This non-compliance with the directions of the Observations prompted SEBI to issue a show-cause notice to them. The order of the WTM was passed after hearing the Noticees pursuant to the above show-cause notice. In their averments before the WTM, the Noticees expressed their apprehension in being classified as ‘promoters’ should they accept, in the final letter of offer, that they acquired ‘control’ in KHIL as per the terms of the Agreement. Being classified as promoters would subject them to various onerous promoter-related obligations, and adversely impact their operations as financial investors.
ISSUES DISCUSSED BEFORE THE WTM
The WTM was required to determine three questions in this case:
Whether the Noticees failed to disclose that the open offer was to be made pursuant to Regulation 12 of the Takeover Code 1997?
As discussed above, the Noticees failed to make the open offer under Regulation 12 of the Takeover Code 1997, and made the offer only under Regulation 3(1) of the Takeover Code 2011. However, the Noticees clearly set out details of the Observations in the final letter of offer, specifically stating that (i) SEBI had required the offer to be made under the Takeover Code 1997, (ii) that SEBI may initiate penal action against the Noticees for alleged violations of the Takeover Code 1997, and (iii) that they intended to appeal against the Observations. Consequently, the WTM observed that the Noticees had made adequate disclosures about the Observations in their letter of offer which enabled the shareholders to make an informed decision, and hence decided the first question in the negative.
Whether the Noticees acquired ‘control’ in KHIL under the Agreement?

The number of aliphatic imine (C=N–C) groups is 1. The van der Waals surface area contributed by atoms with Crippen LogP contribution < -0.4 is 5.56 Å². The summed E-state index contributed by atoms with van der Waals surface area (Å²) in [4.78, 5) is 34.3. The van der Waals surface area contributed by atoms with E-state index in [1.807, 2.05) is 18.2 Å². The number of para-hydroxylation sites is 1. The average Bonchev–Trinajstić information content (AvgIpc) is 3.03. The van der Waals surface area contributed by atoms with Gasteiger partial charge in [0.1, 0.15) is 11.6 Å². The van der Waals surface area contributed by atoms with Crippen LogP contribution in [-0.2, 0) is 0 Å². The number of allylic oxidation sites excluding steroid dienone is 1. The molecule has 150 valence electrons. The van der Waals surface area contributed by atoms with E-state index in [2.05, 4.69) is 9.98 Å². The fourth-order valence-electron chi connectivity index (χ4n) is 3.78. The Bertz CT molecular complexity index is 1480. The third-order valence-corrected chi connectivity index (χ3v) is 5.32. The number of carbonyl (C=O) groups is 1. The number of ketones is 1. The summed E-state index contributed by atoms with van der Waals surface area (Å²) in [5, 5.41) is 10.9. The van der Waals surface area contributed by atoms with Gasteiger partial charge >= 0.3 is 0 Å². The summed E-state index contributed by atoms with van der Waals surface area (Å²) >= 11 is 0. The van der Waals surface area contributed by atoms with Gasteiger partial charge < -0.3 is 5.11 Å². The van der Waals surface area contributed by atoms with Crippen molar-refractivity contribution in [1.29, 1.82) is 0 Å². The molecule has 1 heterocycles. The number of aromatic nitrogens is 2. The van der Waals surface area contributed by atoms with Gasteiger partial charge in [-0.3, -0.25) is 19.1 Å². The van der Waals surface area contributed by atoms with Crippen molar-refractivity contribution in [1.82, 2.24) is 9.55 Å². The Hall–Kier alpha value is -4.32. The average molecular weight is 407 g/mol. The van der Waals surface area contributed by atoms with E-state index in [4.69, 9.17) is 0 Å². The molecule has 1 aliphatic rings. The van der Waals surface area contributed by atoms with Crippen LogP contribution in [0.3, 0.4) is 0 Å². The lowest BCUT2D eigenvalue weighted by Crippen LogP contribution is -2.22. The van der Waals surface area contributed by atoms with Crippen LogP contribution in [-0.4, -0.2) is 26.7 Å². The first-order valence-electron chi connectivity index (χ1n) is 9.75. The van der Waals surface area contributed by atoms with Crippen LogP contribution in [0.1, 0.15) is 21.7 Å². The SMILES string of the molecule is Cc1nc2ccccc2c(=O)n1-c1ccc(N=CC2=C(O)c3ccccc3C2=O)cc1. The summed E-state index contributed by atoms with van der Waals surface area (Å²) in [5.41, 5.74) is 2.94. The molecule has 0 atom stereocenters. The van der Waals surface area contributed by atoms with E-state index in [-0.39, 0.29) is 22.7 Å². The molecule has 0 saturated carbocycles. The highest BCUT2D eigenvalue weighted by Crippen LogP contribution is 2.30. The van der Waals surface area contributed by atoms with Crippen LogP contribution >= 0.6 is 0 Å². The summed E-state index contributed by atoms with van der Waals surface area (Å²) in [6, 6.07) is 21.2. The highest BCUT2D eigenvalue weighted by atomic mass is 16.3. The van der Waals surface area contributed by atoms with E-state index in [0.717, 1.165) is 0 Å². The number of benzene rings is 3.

While examining the second question, the WTM, with regard to the rights available to the Noticees under the Agreement (mentioned above), made an obiter dictum in its order: “It is apparent that the scope of the covenants in general is to enable the Noticees to exercise certain checks and controls on the existing management for the purpose of protecting their interest as investors rather than formulating policies to run the Target Company”.
However, the WTM observed that the Agreement got extinguished in July 31, 2014, and the clauses that purportedly conferred ‘control’ on the Noticees under the Agreement were no longer binding on the promoters of KHIL; consequently the WTM decided that the determination of ‘control’ was no longer relevant.
Although the obiter dictum seems to suggest that the WTM is of the view that affirmative voting rights and customary investor protection rights should not amount to acquisition of ‘control’ in a company, the conclusion drawn by the WTM that the determination of control was no longer relevant leaves the reader a little confused on the actual intent and purpose of the obiter dictum. The matter in question was whether at the time that these rights were in force, the Noticees acquired control. Therefore one could argue that since the matter related back to a time in 2010, whether or not the Agreement was in force in 2014 was not relevant to the matter.